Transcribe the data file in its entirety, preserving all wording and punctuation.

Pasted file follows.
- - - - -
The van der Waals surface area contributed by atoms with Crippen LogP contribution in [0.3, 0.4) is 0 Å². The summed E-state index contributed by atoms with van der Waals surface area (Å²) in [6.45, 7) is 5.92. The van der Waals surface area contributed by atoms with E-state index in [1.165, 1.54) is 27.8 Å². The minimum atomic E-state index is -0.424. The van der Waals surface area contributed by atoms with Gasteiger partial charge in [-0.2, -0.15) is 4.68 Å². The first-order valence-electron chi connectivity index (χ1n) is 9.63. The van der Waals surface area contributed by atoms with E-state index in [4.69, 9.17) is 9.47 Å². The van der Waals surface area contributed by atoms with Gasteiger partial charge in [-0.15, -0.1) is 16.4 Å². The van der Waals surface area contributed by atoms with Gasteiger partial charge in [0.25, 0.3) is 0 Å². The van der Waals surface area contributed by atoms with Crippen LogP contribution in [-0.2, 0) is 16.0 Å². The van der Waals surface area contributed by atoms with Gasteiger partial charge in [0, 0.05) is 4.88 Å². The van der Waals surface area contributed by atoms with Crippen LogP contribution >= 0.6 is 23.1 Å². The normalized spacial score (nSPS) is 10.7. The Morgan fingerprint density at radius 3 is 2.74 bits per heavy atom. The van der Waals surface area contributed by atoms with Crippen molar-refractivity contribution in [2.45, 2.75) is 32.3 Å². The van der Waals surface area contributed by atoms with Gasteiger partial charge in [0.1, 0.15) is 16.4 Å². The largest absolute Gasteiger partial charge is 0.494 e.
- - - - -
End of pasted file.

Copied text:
The van der Waals surface area contributed by atoms with Crippen LogP contribution in [0.3, 0.4) is 0 Å². The summed E-state index contributed by atoms with van der Waals surface area (Å²) in [6.45, 7) is 5.92. The van der Waals surface area contributed by atoms with E-state index in [1.165, 1.54) is 27.8 Å². The minimum atomic E-state index is -0.424. The van der Waals surface area contributed by atoms with Gasteiger partial charge in [-0.2, -0.15) is 4.68 Å². The first-order valence-electron chi connectivity index (χ1n) is 9.63. The van der Waals surface area contributed by atoms with E-state index in [4.69, 9.17) is 9.47 Å². The van der Waals surface area contributed by atoms with Gasteiger partial charge in [-0.15, -0.1) is 16.4 Å². The van der Waals surface area contributed by atoms with Gasteiger partial charge in [0.25, 0.3) is 0 Å². The van der Waals surface area contributed by atoms with Crippen LogP contribution in [-0.2, 0) is 16.0 Å². The van der Waals surface area contributed by atoms with Gasteiger partial charge in [0, 0.05) is 4.88 Å². The van der Waals surface area contributed by atoms with Crippen LogP contribution >= 0.6 is 23.1 Å². The normalized spacial score (nSPS) is 10.7. The Morgan fingerprint density at radius 3 is 2.74 bits per heavy atom. The van der Waals surface area contributed by atoms with Crippen molar-refractivity contribution in [2.45, 2.75) is 32.3 Å². The van der Waals surface area contributed by atoms with Gasteiger partial charge in [0.1, 0.15) is 16.4 Å². The largest absolute Gasteiger partial charge is 0.494 e.